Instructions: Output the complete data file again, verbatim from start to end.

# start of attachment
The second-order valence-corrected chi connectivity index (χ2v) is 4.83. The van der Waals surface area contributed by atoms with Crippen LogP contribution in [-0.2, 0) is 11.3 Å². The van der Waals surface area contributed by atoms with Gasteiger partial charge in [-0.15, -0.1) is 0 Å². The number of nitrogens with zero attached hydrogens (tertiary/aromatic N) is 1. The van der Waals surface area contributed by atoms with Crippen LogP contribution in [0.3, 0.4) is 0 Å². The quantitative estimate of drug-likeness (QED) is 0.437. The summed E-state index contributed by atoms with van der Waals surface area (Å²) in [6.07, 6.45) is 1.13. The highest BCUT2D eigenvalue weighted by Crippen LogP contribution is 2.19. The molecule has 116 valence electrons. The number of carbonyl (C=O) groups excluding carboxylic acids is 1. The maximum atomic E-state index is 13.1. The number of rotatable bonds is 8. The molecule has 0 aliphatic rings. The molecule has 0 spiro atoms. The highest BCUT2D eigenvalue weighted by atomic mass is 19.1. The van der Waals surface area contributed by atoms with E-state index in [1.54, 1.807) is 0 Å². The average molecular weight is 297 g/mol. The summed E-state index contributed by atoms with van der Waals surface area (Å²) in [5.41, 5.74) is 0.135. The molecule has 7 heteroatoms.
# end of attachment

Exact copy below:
The second-order valence-corrected chi connectivity index (χ2v) is 4.83. The van der Waals surface area contributed by atoms with Crippen LogP contribution in [-0.2, 0) is 11.3 Å². The van der Waals surface area contributed by atoms with Gasteiger partial charge in [-0.15, -0.1) is 0 Å². The number of nitrogens with zero attached hydrogens (tertiary/aromatic N) is 1. The van der Waals surface area contributed by atoms with Crippen LogP contribution in [0.3, 0.4) is 0 Å². The quantitative estimate of drug-likeness (QED) is 0.437. The summed E-state index contributed by atoms with van der Waals surface area (Å²) in [6.07, 6.45) is 1.13. The highest BCUT2D eigenvalue weighted by Crippen LogP contribution is 2.19. The molecule has 116 valence electrons. The number of carbonyl (C=O) groups excluding carboxylic acids is 1. The maximum atomic E-state index is 13.1. The number of rotatable bonds is 8. The molecule has 0 aliphatic rings. The molecule has 0 spiro atoms. The highest BCUT2D eigenvalue weighted by atomic mass is 19.1. The van der Waals surface area contributed by atoms with E-state index in [1.54, 1.807) is 0 Å². The average molecular weight is 297 g/mol. The summed E-state index contributed by atoms with van der Waals surface area (Å²) in [5.41, 5.74) is 0.135. The molecule has 7 heteroatoms.